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La Isla de Ometepe

La Isla de Ometepe

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La Isla de Ometepe

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  1. La Isla de Ometepe By Sophie Kuzma

  2. Who? • Ometepe Island has been inhabited by many different tribes, over different eras. The first known inhabitants are the Nahua Indians, from Mexico. Following them were the Niquirano Indians. Later, Spanish conquistadors settled the island at the end of the sixteenth century. Some other inhabitant tribes include the Chibchas and Chorotegas.

  3. What? • La Isla de Ometepe is a volcano island, created by twin volcanoes, and connected by a land isthmus. The larger volcano, Concepción rises 1610 meters above sea level and is still active, while La Madera, the dormant volcano, reaches to 1394 meters above sea level. Ometepe means “two mountains” in Nahuatl, the native language. One part of the island is the Charco Verde nature reserve.

  4. Where? • The island is located in the country of Nicaragua, and is surrounded by Lake Nicaragua, which holds the only species of fresh water shark. The island’s population is 42,000 people, and the two major cities are Altagracia and Moyogalpa. Ometepe Island is the home to a wide variety of animals, including several species of monkeys, reptiles, and amphibians.

  5. When? • At the end of the sixteenth century, Spanish conquistadors had settled Ometepe Island, but Indian tribes had lived on the island long before that. On April 15, 1930, farmer Casimiro Murillo discovered the beautiful crater lake at the top of La Madera. The last time Concepciónerupted was in 1986, but in 2005 there was a severe earthquake due to built up pressure in the volcano.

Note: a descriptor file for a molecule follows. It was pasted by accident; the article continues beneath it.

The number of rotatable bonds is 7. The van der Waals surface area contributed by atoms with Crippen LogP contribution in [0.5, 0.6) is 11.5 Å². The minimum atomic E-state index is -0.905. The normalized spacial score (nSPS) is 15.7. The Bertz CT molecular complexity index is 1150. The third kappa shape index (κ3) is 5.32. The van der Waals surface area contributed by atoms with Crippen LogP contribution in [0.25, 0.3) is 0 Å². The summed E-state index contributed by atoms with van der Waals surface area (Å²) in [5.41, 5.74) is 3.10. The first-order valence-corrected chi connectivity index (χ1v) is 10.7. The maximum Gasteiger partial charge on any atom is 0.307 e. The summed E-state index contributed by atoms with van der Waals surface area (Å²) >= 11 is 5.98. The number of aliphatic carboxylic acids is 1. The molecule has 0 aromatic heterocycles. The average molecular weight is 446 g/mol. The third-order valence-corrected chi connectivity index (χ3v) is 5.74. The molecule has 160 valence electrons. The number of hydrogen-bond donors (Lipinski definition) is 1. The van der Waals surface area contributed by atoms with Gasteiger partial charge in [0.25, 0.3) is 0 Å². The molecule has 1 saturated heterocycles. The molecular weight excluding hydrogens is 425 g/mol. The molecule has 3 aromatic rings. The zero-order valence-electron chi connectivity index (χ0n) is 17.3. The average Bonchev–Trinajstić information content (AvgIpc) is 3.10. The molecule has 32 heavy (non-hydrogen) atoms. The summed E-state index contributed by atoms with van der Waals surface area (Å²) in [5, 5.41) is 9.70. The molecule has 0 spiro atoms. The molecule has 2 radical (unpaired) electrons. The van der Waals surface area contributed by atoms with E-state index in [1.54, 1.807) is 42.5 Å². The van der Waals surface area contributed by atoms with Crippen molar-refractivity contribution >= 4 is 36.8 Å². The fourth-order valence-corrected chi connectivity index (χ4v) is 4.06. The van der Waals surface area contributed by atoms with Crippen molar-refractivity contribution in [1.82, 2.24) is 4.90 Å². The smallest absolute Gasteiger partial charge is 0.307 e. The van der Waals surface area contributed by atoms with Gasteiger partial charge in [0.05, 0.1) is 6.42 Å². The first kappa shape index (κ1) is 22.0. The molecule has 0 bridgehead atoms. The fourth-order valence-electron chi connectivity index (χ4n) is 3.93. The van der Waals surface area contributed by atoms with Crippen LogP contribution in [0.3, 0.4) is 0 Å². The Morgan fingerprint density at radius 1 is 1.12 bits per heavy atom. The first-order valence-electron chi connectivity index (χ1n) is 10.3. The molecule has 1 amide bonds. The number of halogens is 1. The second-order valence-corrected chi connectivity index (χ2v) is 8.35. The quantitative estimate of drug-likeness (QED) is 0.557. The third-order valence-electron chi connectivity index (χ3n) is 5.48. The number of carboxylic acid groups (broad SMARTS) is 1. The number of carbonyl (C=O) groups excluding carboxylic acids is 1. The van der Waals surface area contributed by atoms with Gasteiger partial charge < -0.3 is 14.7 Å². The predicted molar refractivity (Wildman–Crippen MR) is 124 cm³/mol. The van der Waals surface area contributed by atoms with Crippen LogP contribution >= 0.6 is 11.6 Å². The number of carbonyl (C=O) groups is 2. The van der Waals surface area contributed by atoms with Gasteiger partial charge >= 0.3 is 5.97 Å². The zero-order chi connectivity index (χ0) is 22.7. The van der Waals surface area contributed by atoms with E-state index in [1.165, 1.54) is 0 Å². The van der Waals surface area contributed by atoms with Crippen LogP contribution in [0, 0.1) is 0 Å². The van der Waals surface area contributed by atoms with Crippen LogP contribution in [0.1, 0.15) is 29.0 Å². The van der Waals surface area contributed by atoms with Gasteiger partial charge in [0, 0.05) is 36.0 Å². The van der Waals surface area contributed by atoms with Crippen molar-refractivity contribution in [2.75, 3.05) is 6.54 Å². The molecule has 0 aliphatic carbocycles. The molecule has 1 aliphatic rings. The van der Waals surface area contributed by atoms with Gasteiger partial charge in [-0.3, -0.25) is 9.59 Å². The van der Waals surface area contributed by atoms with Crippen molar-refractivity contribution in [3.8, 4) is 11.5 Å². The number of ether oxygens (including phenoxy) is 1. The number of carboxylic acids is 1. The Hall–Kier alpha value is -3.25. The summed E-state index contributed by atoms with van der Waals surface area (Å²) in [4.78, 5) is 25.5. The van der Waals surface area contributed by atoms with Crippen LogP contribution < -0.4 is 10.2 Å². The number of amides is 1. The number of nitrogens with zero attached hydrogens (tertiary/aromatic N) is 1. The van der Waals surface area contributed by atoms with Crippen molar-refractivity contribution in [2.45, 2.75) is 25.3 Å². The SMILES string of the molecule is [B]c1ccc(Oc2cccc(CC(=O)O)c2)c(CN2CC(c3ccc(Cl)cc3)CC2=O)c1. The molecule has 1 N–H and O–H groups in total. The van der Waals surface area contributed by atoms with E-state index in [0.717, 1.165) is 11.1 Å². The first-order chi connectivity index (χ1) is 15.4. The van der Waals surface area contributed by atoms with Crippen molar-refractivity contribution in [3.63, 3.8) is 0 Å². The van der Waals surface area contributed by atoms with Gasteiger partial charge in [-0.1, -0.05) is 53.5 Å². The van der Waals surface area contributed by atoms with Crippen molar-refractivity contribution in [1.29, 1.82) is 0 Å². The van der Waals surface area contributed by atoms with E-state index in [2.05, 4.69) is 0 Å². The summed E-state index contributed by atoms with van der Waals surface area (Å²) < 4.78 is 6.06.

6. Why did people come to Ometepe Island? • The Nahua Indians turned Ometepe Island into a sacred island, and used the different water sources as areas to conduct religious rituals. When conquistadors came to South America in search of wealth and to convert native “heathens” to the Catholic religion, they were in awe of La Isla de Ometepe’s beauty, and took possession of it.

  7. How did the island form? • Ometepe Island was formed in the Holocene Era when the two volcanoes, Concepción and La Madera continuously erupted, and formed a land isthmus between them. Since 1883, Concepción has erupted twenty-four times, and there are active fumaroles near the top. La Madera hasn’t erupted in the last 10,000 years, and is covered by a thick rainforest.

  8. Past • La Isla de Ometepe was at one point used as a burial grounds for Indians. Stone carvings and petroglyphs have been found in several locations, some dating back to 300 BC. A common motif among the petroglyphs was turtles. Swirly lines were also commonly found, some thought to represent the head of anthromorphic beings, and some in pairs representing the island.

  9. Present • The native people of Ometepe Island today have more religious and folk festivals than anywhere else in Nicaragua. Their economy is based on livestock, agriculture, and tourism. The main crop of the island is plantains. The volcanic soil is very fertile and makes farming easier, as the farmers can replant in the same places over and over. The locals run buses around the island, give tours, and are beginning to open hotels and restaurants.

  10. How it Shapes Life in the Country Today… • Although La Isla de Ometepe is beginning to host more tourists, the island is still very wild, with no huge cities or developments built. Along with the seclusion and general wildness of the island, the beauty and culture draw tourists willing to hike and help with things like harvesting coffee beans, enabling the economy to rest somewhat on tourism.

  11. Sources • Nicaragua: Enchantment of the World by Marion Morrison • • • •

  12. Picture Sources • (Slide One) • (Slide Two) • (Slide Three) • (Slide Four) • (Slide Six) • (Slide Five) • (Slide Seven) • (Slide One) • (Slide Ten) • (Slide Nine) • (Slide Eight)